Probability Seminar

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Revision as of 14:42, 26 October 2020 by Ewbates (talk | contribs) (November 5, 2020, Sayan Banerjee (UNC at Chapel Hill))
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Fall 2020

Thursdays in 901 Van Vleck Hall at 2:30 PM, unless otherwise noted. We usually end for questions at 3:20 PM.

IMPORTANT: In Fall 2020 the seminar is being run online. ZOOM LINK

If you would like to sign up for the email list to receive seminar announcements then please join our group.

September 17, 2020, Boris Hanin (Princeton and Texas A&M)

Pre-Talk: (1:00pm)

Neural Networks for Probabilists

Deep neural networks are a centerpiece in modern machine learning. They are also fascinating probabilistic models, about which much remains unclear. In this pre-talk I will define neural networks, explain how they are used in practice, and give a survey of the big theoretical questions they have raised. If time permits, I will also explain how neural networks are related to a variety of classical areas in probability and mathematical physics, including random matrix theory, optimal transport, and combinatorics of hyperplane arrangements.

Talk: (2:30pm)

Effective Theory of Deep Neural Networks

Deep neural networks are often considered to be complicated "black boxes," for which a full systematic analysis is not only out of reach but also impossible. In this talk, which is based on ongoing joint work with Sho Yaida and Daniel Adam Roberts, I will make the opposite claim. Namely, that deep neural networks with random weights and biases are exactly solvable models. Our approach applies to networks at finite width n and large depth L, the regime in which they are used in practice. A key point will be the emergence of a notion of "criticality," which involves a finetuning of model parameters (weight and bias variances). At criticality, neural networks are particularly well-behaved but still exhibit a tension between large values for n and L, with large values of n tending to make neural networks more like Gaussian processes and large values of L amplifying higher cumulants. Our analysis at initialization has many consequences also for networks during after training, which I will discuss if time permits.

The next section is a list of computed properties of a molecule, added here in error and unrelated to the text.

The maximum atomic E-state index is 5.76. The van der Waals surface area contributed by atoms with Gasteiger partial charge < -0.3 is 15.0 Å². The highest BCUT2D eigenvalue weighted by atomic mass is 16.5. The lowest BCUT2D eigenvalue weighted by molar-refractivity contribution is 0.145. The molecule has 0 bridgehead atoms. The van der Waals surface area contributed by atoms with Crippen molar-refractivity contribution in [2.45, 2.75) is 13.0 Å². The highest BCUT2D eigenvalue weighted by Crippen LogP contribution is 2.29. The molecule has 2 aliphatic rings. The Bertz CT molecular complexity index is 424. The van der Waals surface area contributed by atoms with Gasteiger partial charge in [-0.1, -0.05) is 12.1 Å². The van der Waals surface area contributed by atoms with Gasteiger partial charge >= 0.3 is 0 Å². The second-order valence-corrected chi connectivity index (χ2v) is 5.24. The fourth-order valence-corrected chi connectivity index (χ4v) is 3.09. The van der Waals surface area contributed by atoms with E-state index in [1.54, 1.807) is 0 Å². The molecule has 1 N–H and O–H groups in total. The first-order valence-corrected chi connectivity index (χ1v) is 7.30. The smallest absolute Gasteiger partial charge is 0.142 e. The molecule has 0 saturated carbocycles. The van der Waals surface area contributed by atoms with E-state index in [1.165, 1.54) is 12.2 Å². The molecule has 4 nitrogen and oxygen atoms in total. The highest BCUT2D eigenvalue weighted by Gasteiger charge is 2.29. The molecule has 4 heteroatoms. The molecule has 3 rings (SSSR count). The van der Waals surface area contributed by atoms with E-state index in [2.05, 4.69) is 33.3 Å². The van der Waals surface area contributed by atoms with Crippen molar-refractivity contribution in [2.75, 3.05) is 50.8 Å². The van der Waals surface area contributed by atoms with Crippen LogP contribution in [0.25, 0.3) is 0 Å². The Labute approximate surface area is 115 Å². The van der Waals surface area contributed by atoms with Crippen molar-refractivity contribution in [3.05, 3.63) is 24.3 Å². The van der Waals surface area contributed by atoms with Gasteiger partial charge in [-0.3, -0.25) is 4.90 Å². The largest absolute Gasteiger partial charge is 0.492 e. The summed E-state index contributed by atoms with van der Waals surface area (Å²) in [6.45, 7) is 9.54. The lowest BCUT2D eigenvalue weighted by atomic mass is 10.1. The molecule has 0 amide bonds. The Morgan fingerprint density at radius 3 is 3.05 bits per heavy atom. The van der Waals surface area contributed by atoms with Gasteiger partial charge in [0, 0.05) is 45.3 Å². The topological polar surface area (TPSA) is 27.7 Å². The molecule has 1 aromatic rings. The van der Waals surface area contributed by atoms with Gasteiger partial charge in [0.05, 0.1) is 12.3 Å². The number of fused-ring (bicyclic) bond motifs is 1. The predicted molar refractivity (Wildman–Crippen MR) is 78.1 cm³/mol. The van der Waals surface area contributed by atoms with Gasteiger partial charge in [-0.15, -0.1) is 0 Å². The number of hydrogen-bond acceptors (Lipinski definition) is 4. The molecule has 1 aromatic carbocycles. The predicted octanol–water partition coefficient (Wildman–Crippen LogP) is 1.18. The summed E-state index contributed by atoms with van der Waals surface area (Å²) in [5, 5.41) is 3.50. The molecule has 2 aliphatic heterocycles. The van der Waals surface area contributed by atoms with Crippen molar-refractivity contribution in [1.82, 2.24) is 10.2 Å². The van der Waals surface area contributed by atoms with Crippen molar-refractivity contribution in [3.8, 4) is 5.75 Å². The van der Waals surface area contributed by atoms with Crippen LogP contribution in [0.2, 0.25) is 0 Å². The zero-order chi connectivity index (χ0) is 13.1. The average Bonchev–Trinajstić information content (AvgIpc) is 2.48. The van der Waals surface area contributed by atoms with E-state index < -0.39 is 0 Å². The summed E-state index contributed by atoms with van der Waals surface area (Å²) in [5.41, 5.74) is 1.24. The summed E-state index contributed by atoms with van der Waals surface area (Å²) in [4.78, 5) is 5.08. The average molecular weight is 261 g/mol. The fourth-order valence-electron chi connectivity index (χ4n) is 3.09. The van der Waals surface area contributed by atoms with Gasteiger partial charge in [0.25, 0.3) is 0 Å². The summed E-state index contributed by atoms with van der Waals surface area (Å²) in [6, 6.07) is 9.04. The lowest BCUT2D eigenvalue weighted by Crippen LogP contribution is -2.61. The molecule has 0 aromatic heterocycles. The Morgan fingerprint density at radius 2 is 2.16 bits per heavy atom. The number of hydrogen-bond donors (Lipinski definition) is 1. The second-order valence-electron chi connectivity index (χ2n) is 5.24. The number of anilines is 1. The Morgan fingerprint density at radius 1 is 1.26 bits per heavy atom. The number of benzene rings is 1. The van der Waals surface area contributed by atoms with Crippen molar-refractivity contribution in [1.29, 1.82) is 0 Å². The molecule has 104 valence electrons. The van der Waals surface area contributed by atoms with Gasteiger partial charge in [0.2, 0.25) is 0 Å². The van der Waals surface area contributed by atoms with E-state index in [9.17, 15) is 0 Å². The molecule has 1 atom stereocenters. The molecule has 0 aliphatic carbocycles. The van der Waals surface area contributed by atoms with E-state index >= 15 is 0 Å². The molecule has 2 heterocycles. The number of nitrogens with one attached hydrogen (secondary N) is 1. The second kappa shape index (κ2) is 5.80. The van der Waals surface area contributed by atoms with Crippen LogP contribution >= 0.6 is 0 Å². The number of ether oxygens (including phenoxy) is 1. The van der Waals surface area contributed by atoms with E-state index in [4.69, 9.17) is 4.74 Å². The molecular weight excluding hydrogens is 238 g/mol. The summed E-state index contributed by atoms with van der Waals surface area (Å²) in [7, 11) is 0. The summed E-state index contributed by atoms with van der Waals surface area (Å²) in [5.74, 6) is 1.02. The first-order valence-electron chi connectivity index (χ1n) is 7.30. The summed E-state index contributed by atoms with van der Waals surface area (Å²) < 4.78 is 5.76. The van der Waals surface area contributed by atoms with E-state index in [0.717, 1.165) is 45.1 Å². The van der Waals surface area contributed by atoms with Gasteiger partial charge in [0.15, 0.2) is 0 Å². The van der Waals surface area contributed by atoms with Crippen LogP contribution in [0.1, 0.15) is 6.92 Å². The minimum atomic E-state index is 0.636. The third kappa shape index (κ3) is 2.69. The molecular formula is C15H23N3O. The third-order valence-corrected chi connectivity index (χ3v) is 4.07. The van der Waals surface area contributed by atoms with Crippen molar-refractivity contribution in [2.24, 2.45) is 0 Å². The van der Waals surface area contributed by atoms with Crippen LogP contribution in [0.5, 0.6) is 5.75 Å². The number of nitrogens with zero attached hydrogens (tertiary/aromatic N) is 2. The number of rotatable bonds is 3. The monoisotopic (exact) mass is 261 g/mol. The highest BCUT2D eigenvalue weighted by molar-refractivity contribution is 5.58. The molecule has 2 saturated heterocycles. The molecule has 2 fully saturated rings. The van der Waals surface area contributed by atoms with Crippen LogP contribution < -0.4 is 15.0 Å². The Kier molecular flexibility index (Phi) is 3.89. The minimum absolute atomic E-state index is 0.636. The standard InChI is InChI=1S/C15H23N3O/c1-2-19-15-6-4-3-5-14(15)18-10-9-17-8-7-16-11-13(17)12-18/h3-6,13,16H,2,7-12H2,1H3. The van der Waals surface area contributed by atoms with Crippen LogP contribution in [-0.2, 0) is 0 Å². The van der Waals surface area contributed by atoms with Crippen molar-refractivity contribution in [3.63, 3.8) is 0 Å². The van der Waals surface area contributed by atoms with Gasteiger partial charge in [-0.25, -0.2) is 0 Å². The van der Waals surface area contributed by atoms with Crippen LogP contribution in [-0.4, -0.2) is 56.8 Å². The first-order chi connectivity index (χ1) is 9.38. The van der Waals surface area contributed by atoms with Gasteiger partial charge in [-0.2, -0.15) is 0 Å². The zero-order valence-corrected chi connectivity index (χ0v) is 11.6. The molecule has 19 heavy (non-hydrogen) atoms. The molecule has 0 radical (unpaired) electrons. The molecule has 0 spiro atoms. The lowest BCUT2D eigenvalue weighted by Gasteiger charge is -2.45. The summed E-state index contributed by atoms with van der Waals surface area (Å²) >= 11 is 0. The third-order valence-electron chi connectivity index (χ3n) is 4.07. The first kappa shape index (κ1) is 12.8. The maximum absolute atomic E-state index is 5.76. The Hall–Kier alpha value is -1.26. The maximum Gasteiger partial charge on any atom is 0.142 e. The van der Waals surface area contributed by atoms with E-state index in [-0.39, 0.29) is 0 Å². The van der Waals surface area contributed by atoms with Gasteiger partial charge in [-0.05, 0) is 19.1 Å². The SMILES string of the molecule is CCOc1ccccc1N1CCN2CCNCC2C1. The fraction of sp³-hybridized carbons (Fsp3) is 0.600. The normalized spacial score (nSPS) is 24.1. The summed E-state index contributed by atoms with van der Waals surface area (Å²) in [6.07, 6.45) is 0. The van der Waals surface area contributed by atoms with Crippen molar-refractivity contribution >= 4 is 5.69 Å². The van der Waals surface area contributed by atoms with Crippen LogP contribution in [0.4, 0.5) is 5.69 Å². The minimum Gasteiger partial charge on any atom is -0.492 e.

September 24, 2020, Neil O'Connell (Dublin)

Some new perspectives on moments of random matrices

The study of `moments' of random matrices (expectations of traces of powers of the matrix) is a rich and interesting subject, with fascinating connections to enumerative geometry, as discovered by Harer and Zagier in the 1980’s. I will give some background on this and then describe some recent work which offers some new perspectives (and new results). This talk is based on joint work with Fabio Deelan Cunden, Francesco Mezzadri and Nick Simm.

October 1, 2020, Marcus Michelen (UIC)

Roots of random polynomials near the unit circle

It is a well-known (but perhaps surprising) fact that a polynomial with independent random coefficients has most of its roots very close to the unit circle. Using a probabilistic perspective, we understand the behavior of roots of random polynomials exceptionally close to the unit circle and prove several limit theorems; these results resolve several conjectures of Shepp and Vanderbei. We will also discuss how our techniques provide a heuristic, probabilistic explanation for why random polynomials tend to have most roots near the unit circle. Based on joint work with Julian Sahasrabudhe.

October 8, 2020, Subhabrata Sen (Harvard)

Large deviations for dense random graphs: beyond mean-field

In a seminal paper, Chatterjee and Varadhan derived an Erdős-Rényi random graph, viewed as a random graphon. This directly provides LDPs for continuous functionals such as subgraph counts, spectral norms, etc. In contrast, very little is understood about this problem if the underlying random graph is inhomogeneous or constrained.

In this talk, we will explore large deviations for dense random graphs, beyond the “mean-field” setting. In particular, we will study large deviations for uniform random graphs with given degrees, and a family of dense block model random graphs. We will establish the LDP in each case, and identify the rate function. In the block model setting, we will use this LDP to study the upper tail problem for homomorphism densities of regular sub-graphs. Our results establish that this problem exhibits a symmetry/symmetry-breaking transition, similar to one observed for Erdős-Rényi random graphs.